News Brief

Women in Green Building Hit Hard by Pandemic

Gender equity in the workplace may see backsliding due to COVID-19, despite strong employer support.

cover of Women in the Workplace survey

Employers are offering greater flexibility, but women still feel pressure.

Image: U.S. Green Building Council
The U.S. has made strides toward attaining gender equality, but it may be a fragile achievement. Even in the green building community, cracks are starting to show.

The U.S. Green Building Council surveyed more than 500 people in the green building industry to gauge the effects of the COVID-19 pandemic on women in the workplace. The survey found that mothers have been hit especially hard. “Women who reported having children under the age of 18 grapple with mounting pressure to juggle their career alongside childcare and household responsibilities,” the report says, adding that women are facing “historic challenges.”

This is despite the fact that 86% of respondents reported feeling supported by their employers. Sixty-two percent still said the pandemic is negatively affecting workplace equity because of increased expectations at home.

“Household management still falls to women,” wrote one survey taker, “and it is mentally as well as physically overwhelming.” Another said, “I feel backed into a corner, to have to either choose between educating my children or striving to remain productive and generate sufficient funds.”

The report encourages employers to continue offering flexibility, and to host conversations so people have a chance to “share their feelings.”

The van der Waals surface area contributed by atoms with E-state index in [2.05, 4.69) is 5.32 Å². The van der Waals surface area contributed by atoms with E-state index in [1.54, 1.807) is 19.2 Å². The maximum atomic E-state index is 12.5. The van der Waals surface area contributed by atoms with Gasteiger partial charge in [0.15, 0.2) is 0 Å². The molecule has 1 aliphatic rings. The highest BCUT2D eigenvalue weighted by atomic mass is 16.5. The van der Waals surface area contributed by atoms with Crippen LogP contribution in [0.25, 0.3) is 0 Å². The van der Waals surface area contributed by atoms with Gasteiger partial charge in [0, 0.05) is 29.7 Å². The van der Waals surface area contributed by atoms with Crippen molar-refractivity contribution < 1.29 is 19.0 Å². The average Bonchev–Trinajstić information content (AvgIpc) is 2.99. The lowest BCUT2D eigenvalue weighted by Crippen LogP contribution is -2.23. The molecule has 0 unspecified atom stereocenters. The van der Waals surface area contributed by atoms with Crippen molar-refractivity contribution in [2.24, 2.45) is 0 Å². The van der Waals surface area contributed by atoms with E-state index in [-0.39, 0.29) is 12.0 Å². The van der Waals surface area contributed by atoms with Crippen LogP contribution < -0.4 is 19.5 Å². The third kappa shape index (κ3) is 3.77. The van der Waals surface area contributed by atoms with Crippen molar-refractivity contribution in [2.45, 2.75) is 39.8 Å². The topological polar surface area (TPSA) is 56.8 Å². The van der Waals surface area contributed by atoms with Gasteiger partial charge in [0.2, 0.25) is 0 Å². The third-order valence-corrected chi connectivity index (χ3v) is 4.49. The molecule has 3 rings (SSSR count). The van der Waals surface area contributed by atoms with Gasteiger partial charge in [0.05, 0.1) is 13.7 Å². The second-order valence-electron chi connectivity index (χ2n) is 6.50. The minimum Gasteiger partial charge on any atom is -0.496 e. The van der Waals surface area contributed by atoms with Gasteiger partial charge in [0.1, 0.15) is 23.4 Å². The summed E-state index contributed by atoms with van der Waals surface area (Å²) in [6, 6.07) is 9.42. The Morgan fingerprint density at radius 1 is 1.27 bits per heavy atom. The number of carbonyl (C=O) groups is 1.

For more information:

U.S. Green Building Council

Update: This article was updated November 10, 2020 to remove the controversial final paragraph.

Published November 9, 2020

Melton, P. (2020, October 22). Women in Green Building Hit Hard by Pandemic . Retrieved from

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November 10, 2020 - 12:41 am

I know this was not intended, but your last sentence makes it sound like women are to blame for not driving equity in their own homes. This may be true in some cases, but one of the biggest reasons that childcare and household management unequally fall on women is that women earn less in the workplace. While many partners have great intentions to be equal when it comes to all the work of running a house and caring for children, the person who earns less money is inevitably going to have the larger burden of these 'unpaid' jobs to make space for the primary wage earner to KEEP their job. It is a simple math equation and a brutal choice that many women are facing right now, even with the full support of their partners. So, kindly take that large helping of victim blaming and put it where it should be - on a society that has consistently undervalued women, and continues to fall well short of gender pay equity. 

November 10, 2020 - 9:12 am

You make an excellent point. Unfortunately, the report doesn't dive deep into those issues. I removed that final paragraph because I agree it sounded like victim blaming.

December 15, 2020 - 4:10 pm

Thanks, Paula. I knew it was not intended, and it definitely speaks to the issue that the report did not dive deeper into that particular issue. I wish I were more surprised by that oversight, but there are still a lot of societal assumptions and expectations about womens' preferences for homemaking over career-making that should be put into the dustbin of history.